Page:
2.2. 1300-nm Wavelength Gain Mirrors

The active regions of 1300-nm wavelength gain mirrors were also grown by LP MOVPE. The periodic gain structure consists of compressively strained (1%) quantum wells. The QWs are sandwiched between tensile strained compensation barriers as in previously reported 1310 nm band VCSELs [16]. The QW pairs are separated by lattice-matched spacers. An InP layer on the surface acts as a window layer (cf. Figure 4). The DBR, grown by MBE on a GaAs substrate, comprises 35 pairs of quarter-wave thick and GaAs layers.

The PL spectrum at room temperature of this MQW active region, with a full width at half maximum of 60 nm, is centered at 1263 nm (cf. Figure 5). A subcavity resonance dip of the fused gain mirror situated at 1315 nm within the high-reflectivity stop band sets a detuning of 52 nm (cf. Figure 6).

2.3. 1480-nm Wavelength Gain Mirrors

Both the active MQW structure and the DBR for the 1480-nm wavelength devices were grown by a solid-source MBE [17]. Compressively strained (1%) 7 nm thick QWs were sandwiched between 10 nm thick strain compensation barriers and separated by spacers (cf. Figure 7). The topmost InP window layer of the gain section provides additional carrier confinement and prevents carrier diffusion to and subsequent nonradiative recombination at the surface. As for the designs discussed earlier, the QWs are located at the antinodes of the standing wave pattern of the electromagnetic field intensity. Distribution of the QWs was changed to 4-2-2 in order to improve pump absorption efficiency; moreover, the more compact subcavity allowed better heat extraction.

The room temperature PL spectrum of the QW structure peaked near 1445 nm with a full-width at half maximum of 71 nm, as illustrated in Figure 8. The DBR is comprised of 35 pairs of quarter-wave thick layers with the high-reflectivity stop band centered at 1490 nm. The dip at the center of the stop band is caused by the absorption of the QWs.

2.4. Gain Mirror Assembled by Wafer Fusion

The InAlGaAs/InP active regions grown on InP substrates and the AlGaAs/GaAs DBRs grown on the GaAs substrates are fused together to form long-wavelength gain mirrors using the wafer fusion technique. In the standard fusion process that was previously developed for the fabrication of long-wavelength VCSELs [2], InP-based and GaAs-based 2-inch wafers are brought into contact at 600°C in vacuum, or purified nitrogen, while applying a force of 7000 N for 30 min in an industrial custom-built wafer bonding machine. At these values of temperature and pressure, both wafers undergo a slight plastic deformation resulting in a uniform contacting on a nanometer scale. As a result, covalent bonds are formed between the InP-based and GaAs-based wafers. After cooling down, the stack that includes the InAlGaAs/InP-AlGaAs/GaAs half cavity with InP and GaAs substrates on respective sides is bowed. This bowing, with a radius of curvature of about 1 m, occurs because of different values of thermal expansion coefficients of the GaAs-based wafers with lattice parameter of 5.6535 Å and the InP-based wafers with lattice parameter of 5.86875 Å, ( for GaAs and for InP). After selectively etching the InP substrate, the remaining GaAs substrate containing the fused stack regains its planarity. As a result of this process, some dark-line defects are formed in the active region, which normally do not affect devices of small aperture size of about 7 μm. In the case of high-power VECSELs with an aperture size of the order of 100 μm, special care needs to be taken for decreasing the defect formation appearing due to the different thermal expansion coefficients of the GaAs-based and InP-based wafers during cooling down from 600°C to RT. In this work, we applied a modified fusion technique that allows reducing the formation of dark-line defects in the active region [18]. The new approach consists of transferring the AlGaAs/GaAs DBRs on InP substrates before fusing them on the InAlGaAs/InP wafers. Thus, in the fused stack, both wafers have the same InP substrates and practically no strain is introduced in the active region during the cooling down to room temperature.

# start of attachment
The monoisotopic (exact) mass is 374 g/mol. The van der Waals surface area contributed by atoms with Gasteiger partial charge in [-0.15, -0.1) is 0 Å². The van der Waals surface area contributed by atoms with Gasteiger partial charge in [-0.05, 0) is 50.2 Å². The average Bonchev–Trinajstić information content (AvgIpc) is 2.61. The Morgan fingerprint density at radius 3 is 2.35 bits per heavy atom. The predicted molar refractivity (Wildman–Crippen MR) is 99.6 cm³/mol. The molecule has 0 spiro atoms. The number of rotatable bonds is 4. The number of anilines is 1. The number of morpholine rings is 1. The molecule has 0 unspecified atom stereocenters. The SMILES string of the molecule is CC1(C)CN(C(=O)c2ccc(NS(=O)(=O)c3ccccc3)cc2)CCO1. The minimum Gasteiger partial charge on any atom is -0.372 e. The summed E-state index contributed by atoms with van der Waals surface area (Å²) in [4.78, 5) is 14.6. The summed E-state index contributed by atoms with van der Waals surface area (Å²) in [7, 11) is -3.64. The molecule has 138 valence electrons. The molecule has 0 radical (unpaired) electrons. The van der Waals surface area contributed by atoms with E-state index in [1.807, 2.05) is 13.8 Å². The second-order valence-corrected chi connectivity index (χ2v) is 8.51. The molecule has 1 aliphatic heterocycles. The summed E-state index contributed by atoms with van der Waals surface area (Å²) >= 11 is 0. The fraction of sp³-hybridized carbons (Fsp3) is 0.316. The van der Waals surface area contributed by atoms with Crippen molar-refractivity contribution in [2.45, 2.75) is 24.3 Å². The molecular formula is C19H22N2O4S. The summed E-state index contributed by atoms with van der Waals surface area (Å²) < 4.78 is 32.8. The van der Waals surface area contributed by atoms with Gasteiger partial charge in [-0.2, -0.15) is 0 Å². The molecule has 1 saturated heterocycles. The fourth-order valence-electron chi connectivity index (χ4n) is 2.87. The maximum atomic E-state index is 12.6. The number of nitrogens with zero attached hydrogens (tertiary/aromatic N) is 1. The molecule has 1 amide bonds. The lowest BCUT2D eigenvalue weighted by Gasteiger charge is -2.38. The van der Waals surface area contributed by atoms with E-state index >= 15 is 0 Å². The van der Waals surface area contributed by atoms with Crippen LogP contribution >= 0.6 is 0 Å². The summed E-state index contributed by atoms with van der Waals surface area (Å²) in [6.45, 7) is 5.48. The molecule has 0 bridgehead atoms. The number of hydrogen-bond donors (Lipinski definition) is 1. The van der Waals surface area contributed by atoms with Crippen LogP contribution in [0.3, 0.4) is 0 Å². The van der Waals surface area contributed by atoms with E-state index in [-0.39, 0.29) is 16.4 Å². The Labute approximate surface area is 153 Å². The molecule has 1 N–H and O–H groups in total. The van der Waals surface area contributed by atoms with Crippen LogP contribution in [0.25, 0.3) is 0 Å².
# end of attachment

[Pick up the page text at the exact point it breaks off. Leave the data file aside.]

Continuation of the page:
We studied a 1300 nm gain mirror with cathodoluminescence (CL) spectroscopy, which allows revealing defects in a field of . For CL mapping of larger areas, we deposited on a 1300 nm InAlGaAs/InP-AlGaAs/GaAs fused gain mirror (described in Section 2.2) a grid of Ti-Au stripes with exposed cells of and performed CL analysis of different regions of . By assembling, these images, a CL mapping of the whole sample presented on Figure 9 was reconstructed (cf. Figure 10).

In Figure 10, we can observe just one dark line on the gain mirror of area. We can also identify 5 dark points that represent dust particles. In one cell on the left side of the sample, marked with a yellow arrow on Figure 9, the gold film did not lift off, and henc, this area appears dark in the CL image.

2.5. Heat Dissipation Scheme

Recently, two efficient heat dissipation schemes have emerged to produce high-power optically pumped VECSELs in the wavelength range of 1–3 μm [1921]. In the first approach [19], the VECSEL structure that demonstrated 20 W at −20°C at 950 nm was first grown in a reverse order on a GaAs substrate, then, after soldering it to a diamond heat spreader, the GaAs substrate was selectively etched. In the second approach [20, 21] that has been adopted in the current work, effective heat dissipation is obtained by introducing an optically transparent intracavity diamond that is directly bonded to the gain mirror. In this study, we used a natural type IIa diamond that was bonded to the InP window layer of the gain mirror by molecular bonding as described in [22].

We performed thermal modelling of the wafer-fused gain mirror with diamond heat spreader mounted on a water-cooled copper block by solving the thermal equation using a finite element method for a generated heat power of 3.3 W in the active region [18]. To simplify the calculations, the gain mirror design was transformed from 3D Cartesian to 2D cylindrical coordinate system by keeping the volumes of the active region layers unchanged. We assumed Gaussian distribution of the pumped beam in the lateral direction and exponential decay depending on the absorption coefficient of particular layers in the vertical direction. The heat generation distribution reflects the distribution of the energy absorbed by the device. Results depicted on Figure 11 demonstrate that the diamond thickness of 300 μm used in this work is quite sufficient for efficient heat removal from the active region.

The distribution of the temperature within the gain mirror, depicted in Figure 12, shows that the temperature decreases quite fast with increasing distance from the pumped part of the active region in the lateral direction. The heat dissipation mechanism consists in effective heat flow from the active region into the diamond slab followed by heat reinjection into the unpumped part of the active region and further dissipation through the AlGaAs/GaAs DBR.